So difficult one but certainly productive we can work very well. Opening Doors through people I guess. We can we can take advantage of of unique How do you know or remember how your wife started?
Nick Askew 24:51
Yeah, yeah, observation before my time. But I was gonna mention that so thank you. Yeah, yeah, so she, she studied zoology at uni. Here in the UK, she went to Cambridge, and, and what and she became quite interested in, in marine conservation specifically because during her summers she do like expeditions which were partially funded by her college. Now, if you’re University, it’s worth just scoping out whether there are funds internally that might help you to go out and sell these projects that are available out there. She did it for Operation Wallacea, which is like a scientific research expedition, where you pay an amount to go off and do some survey field work somewhere, and they have kind of forest expeditions, but they also like marine conservation expeditions. So she went to unsureness. And later, also Malaysia across two different summers, and spent just weeks doing kind of dye surveys, you know, out on the kind of reefs in those places, and through that just fell in love with kind of tropical diving, essentially, and marine conservation off the back of that so. And then then she sort of did research topics around that did a Master’s as well, where we met in New York. And then from there, she connected to JNCC, where she still works. So I think it’s very much the kind of the, the operation wallacea experiences, which were, you know, so funded by the, by her college that really kind of, you know, got her connected her passion and also gave a really good, relevant experience, like weeks and weeks and hundreds of dives, essentially, you know, Donnelly’s master type level stuff that helped to kind of get into the sector. So and those things, and it’s worth saying, now that those things are out there, one way of getting experience is just to pay for it, right, obviously excludes a lot of people that can be very expensive, as well as loads of caveats that come with it. There are good guys, there are bad guys in the market. So he’s gonna be super careful. But it is a way of getting experience when no one else is kind of offering it to you.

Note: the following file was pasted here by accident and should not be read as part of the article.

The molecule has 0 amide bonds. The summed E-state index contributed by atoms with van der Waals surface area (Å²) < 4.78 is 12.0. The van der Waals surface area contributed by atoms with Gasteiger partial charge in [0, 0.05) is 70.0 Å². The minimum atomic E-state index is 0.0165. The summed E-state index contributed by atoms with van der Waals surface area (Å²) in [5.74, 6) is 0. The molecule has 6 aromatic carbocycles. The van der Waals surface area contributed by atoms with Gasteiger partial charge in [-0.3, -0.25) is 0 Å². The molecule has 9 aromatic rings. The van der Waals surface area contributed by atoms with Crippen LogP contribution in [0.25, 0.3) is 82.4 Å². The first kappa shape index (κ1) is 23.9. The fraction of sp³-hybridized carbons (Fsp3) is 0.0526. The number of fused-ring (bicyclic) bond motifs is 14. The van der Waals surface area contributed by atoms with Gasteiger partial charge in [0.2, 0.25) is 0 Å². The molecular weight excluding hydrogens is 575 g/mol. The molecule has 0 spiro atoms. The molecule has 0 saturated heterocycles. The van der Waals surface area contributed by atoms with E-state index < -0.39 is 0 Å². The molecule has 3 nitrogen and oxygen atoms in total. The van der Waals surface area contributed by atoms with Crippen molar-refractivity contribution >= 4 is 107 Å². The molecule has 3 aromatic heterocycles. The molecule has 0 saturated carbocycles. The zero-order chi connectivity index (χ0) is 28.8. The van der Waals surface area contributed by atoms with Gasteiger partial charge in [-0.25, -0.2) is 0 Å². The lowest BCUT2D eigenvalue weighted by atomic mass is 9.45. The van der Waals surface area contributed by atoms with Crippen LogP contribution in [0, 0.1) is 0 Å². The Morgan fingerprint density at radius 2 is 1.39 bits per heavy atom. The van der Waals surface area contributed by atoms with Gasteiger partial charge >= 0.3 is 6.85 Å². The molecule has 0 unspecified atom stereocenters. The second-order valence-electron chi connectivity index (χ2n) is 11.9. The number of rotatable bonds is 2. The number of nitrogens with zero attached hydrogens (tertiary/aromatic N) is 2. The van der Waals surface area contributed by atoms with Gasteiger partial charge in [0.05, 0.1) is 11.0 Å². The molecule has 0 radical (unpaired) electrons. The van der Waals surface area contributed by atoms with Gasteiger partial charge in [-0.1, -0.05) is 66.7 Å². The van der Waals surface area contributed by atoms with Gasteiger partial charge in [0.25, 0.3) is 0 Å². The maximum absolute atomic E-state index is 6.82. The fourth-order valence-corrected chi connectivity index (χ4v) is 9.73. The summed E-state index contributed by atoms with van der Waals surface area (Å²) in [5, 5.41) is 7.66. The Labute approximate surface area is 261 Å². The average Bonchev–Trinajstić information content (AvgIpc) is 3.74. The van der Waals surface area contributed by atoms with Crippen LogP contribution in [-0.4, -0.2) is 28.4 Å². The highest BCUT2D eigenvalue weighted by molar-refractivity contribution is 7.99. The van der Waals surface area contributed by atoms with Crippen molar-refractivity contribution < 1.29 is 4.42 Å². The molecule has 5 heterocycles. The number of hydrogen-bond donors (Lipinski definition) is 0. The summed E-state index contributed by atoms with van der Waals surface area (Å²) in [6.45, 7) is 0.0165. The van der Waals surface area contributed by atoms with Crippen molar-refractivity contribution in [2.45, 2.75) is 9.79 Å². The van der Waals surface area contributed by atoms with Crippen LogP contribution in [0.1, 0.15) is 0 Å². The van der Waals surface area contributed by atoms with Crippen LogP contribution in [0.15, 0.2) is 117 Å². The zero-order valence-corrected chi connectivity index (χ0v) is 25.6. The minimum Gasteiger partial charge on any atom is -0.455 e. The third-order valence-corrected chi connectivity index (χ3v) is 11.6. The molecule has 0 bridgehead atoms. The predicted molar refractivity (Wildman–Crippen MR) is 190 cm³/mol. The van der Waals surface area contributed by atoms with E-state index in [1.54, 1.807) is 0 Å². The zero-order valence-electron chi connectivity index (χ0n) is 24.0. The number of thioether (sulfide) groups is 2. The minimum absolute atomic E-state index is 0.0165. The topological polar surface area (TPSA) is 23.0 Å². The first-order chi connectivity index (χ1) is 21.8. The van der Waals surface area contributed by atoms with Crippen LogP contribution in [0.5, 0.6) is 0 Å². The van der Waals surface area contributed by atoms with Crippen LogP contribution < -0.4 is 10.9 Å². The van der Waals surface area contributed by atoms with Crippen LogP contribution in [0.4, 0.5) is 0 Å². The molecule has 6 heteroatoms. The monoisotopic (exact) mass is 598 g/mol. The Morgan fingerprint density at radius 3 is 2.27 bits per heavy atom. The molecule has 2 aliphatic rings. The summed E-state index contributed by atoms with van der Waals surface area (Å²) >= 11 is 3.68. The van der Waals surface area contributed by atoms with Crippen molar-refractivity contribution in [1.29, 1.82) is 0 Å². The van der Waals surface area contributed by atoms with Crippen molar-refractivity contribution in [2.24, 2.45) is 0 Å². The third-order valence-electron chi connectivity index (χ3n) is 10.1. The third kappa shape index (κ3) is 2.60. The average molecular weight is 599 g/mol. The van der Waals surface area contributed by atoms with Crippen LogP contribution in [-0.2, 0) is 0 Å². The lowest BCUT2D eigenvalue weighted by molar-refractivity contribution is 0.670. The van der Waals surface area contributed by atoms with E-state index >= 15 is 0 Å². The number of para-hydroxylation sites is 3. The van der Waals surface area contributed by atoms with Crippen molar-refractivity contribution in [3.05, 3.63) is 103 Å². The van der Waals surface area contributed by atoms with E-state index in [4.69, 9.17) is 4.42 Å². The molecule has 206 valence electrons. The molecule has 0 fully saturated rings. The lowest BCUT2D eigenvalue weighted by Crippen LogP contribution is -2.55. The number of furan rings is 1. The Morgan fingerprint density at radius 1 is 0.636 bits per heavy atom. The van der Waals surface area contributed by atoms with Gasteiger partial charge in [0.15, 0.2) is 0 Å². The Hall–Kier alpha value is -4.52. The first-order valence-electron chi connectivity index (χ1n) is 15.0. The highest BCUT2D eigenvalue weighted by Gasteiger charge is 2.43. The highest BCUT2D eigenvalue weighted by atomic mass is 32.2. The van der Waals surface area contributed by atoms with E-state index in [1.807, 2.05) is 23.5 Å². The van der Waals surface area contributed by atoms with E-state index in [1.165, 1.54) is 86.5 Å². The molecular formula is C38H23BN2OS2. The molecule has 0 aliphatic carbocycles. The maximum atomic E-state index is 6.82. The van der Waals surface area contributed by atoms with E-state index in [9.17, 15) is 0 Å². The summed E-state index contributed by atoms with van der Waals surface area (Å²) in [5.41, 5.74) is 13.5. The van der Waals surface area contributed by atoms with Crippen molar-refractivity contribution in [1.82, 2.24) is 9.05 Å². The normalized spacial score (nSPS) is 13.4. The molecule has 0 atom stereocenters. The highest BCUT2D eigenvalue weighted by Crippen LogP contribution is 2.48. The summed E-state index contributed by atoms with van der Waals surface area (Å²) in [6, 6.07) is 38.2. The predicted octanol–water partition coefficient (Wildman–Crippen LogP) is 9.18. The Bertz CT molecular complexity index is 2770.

Stephanie Schuttler 26:50
What do you think about like learning things on your own, because before we came up with the marine example, something that I remember a lot from entry level jobs is a lot of plant identification. And, I mean, usually, it’s really specific to a certain area. But if you want to get a job, where you live, and you notice, there’s a lot of jobs requiring that. Like, can you learn how to identify the key plants on your own and would that count as experience like when would an employer see you as competitive, if you are to mask it out by yourself?
For that, I have a great example, which is a friend of mine who is very keen on on this platform, I naturalist, he, he really enjoys going out with the phone or with the camera, he does it with the proper camera and then geo locates the the images. And then he spent, like other people spend hours on Facebook, he does it in his own natural history, social media platform, which is a naturalist. So over the years, he has collected a lot of identifications He not only he he produces his own his own photographers, his own photos, but also he he looks at the photos of other people and helps them identify the plants or the animals that are there. So then he is he is very high in the ranking world ranking of the best ID people in in this platform. And that’s that’s an excellent way to showcase your ability because you can go to any job and say yes, I have I helped identified 9000 species to all these people over the years. You can see it here you can see my stats, and you can compare with other people. And this and this he used for a job he got in in Canada, where they were looking for people that were very, were very good at identifying identifying things, all kinds of biodiversity with a natural list. And I think I mentioned it in some other podcasts but he It was a job for the whole summer two months traveling around national parks in Canada just using taking photos and uploading them to I naturalist to to show the biodiversity of this national parks. And everything was paid Of course and he got a very very nice salary. And he was four he was just a holiday. They were fantastic and he couldn’t prove all of this just using his phone. So it’s a it’s a great idea if you want to work with plants for example to go and create your own project in a natural is you can create actually projects that you do are certain rules and say I’m gonna sample all the all the Audubon parks in my city and then you go there and then you create a project that you can then use as a link and say look, these are all the common plants of my city. And then you can show that and even create other stuff from this like a book or or create a PDF or, or another resource and having these to showcase I mean, you in that case you create your own experience in your own free time. It’s it’s a great way to do it to live that’s